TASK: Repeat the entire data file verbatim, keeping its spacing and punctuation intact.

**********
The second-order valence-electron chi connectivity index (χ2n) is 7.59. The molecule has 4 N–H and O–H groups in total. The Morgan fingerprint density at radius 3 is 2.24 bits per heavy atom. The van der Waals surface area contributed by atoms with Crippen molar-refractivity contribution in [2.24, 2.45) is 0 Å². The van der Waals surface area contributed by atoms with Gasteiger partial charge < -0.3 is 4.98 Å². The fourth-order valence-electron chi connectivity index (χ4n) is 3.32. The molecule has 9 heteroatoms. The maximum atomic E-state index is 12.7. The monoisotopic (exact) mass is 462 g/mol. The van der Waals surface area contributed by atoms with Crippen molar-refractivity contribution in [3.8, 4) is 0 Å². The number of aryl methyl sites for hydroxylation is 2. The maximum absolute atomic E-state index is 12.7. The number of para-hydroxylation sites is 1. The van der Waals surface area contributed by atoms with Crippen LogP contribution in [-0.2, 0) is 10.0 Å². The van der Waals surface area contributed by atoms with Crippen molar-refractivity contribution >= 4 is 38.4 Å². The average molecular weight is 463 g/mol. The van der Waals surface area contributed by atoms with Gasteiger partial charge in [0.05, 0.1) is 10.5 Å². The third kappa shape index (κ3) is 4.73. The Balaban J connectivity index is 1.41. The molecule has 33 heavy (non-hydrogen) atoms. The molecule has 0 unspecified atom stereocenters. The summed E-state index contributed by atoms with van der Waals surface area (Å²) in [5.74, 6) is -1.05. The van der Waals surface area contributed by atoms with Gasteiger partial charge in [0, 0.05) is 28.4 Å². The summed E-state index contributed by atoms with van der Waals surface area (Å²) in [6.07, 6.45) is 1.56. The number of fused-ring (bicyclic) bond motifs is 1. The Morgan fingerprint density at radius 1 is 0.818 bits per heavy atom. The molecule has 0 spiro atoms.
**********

The second-order valence-electron chi connectivity index (χ2n) is 7.59. The molecule has 4 N–H and O–H groups in total. The Morgan fingerprint density at radius 3 is 2.24 bits per heavy atom. The van der Waals surface area contributed by atoms with Crippen molar-refractivity contribution in [2.24, 2.45) is 0 Å². The van der Waals surface area contributed by atoms with Gasteiger partial charge < -0.3 is 4.98 Å². The fourth-order valence-electron chi connectivity index (χ4n) is 3.32. The molecule has 9 heteroatoms. The maximum atomic E-state index is 12.7. The monoisotopic (exact) mass is 462 g/mol. The van der Waals surface area contributed by atoms with Crippen molar-refractivity contribution in [3.8, 4) is 0 Å². The number of aryl methyl sites for hydroxylation is 2. The maximum absolute atomic E-state index is 12.7. The number of para-hydroxylation sites is 1. The van der Waals surface area contributed by atoms with Crippen LogP contribution in [-0.2, 0) is 10.0 Å². The van der Waals surface area contributed by atoms with Crippen molar-refractivity contribution >= 4 is 38.4 Å². The average molecular weight is 463 g/mol. The van der Waals surface area contributed by atoms with Gasteiger partial charge in [0.05, 0.1) is 10.5 Å². The third kappa shape index (κ3) is 4.73. The Balaban J connectivity index is 1.41. The molecule has 33 heavy (non-hydrogen) atoms. The molecule has 0 unspecified atom stereocenters. The summed E-state index contributed by atoms with van der Waals surface area (Å²) in [5.74, 6) is -1.05. The van der Waals surface area contributed by atoms with Gasteiger partial charge in [0, 0.05) is 28.4 Å². The summed E-state index contributed by atoms with van der Waals surface area (Å²) in [6.07, 6.45) is 1.56. The number of fused-ring (bicyclic) bond motifs is 1. The Morgan fingerprint density at radius 1 is 0.818 bits per heavy atom. The molecule has 0 spiro atoms.